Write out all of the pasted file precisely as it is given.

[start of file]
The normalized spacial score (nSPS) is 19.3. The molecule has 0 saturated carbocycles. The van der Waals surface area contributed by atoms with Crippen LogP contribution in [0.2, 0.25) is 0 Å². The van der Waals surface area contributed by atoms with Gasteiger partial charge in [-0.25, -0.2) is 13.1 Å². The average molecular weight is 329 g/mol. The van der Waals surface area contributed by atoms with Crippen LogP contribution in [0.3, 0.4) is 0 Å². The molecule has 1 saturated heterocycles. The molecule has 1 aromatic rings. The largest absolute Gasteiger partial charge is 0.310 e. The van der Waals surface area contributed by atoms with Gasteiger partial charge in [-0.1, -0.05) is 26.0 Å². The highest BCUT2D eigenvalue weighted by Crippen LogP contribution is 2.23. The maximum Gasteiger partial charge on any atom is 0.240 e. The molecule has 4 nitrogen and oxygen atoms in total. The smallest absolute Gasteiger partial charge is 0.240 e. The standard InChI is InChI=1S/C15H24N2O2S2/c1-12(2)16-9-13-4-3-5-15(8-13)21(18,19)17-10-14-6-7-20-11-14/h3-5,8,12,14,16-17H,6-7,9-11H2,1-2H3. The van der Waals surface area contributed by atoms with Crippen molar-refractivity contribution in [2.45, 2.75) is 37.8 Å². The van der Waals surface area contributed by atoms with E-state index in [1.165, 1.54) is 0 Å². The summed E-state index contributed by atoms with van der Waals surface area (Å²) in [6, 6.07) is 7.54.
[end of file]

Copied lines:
The normalized spacial score (nSPS) is 19.3. The molecule has 0 saturated carbocycles. The van der Waals surface area contributed by atoms with Crippen LogP contribution in [0.2, 0.25) is 0 Å². The van der Waals surface area contributed by atoms with Gasteiger partial charge in [-0.25, -0.2) is 13.1 Å². The average molecular weight is 329 g/mol. The van der Waals surface area contributed by atoms with Crippen LogP contribution in [0.3, 0.4) is 0 Å². The molecule has 1 saturated heterocycles. The molecule has 1 aromatic rings. The largest absolute Gasteiger partial charge is 0.310 e. The van der Waals surface area contributed by atoms with Gasteiger partial charge in [-0.1, -0.05) is 26.0 Å². The highest BCUT2D eigenvalue weighted by Crippen LogP contribution is 2.23. The maximum Gasteiger partial charge on any atom is 0.240 e. The molecule has 4 nitrogen and oxygen atoms in total. The smallest absolute Gasteiger partial charge is 0.240 e. The standard InChI is InChI=1S/C15H24N2O2S2/c1-12(2)16-9-13-4-3-5-15(8-13)21(18,19)17-10-14-6-7-20-11-14/h3-5,8,12,14,16-17H,6-7,9-11H2,1-2H3. The van der Waals surface area contributed by atoms with Crippen molar-refractivity contribution in [2.45, 2.75) is 37.8 Å². The van der Waals surface area contributed by atoms with E-state index in [1.165, 1.54) is 0 Å². The summed E-state index contributed by atoms with van der Waals surface area (Å²) in [6, 6.07) is 7.54.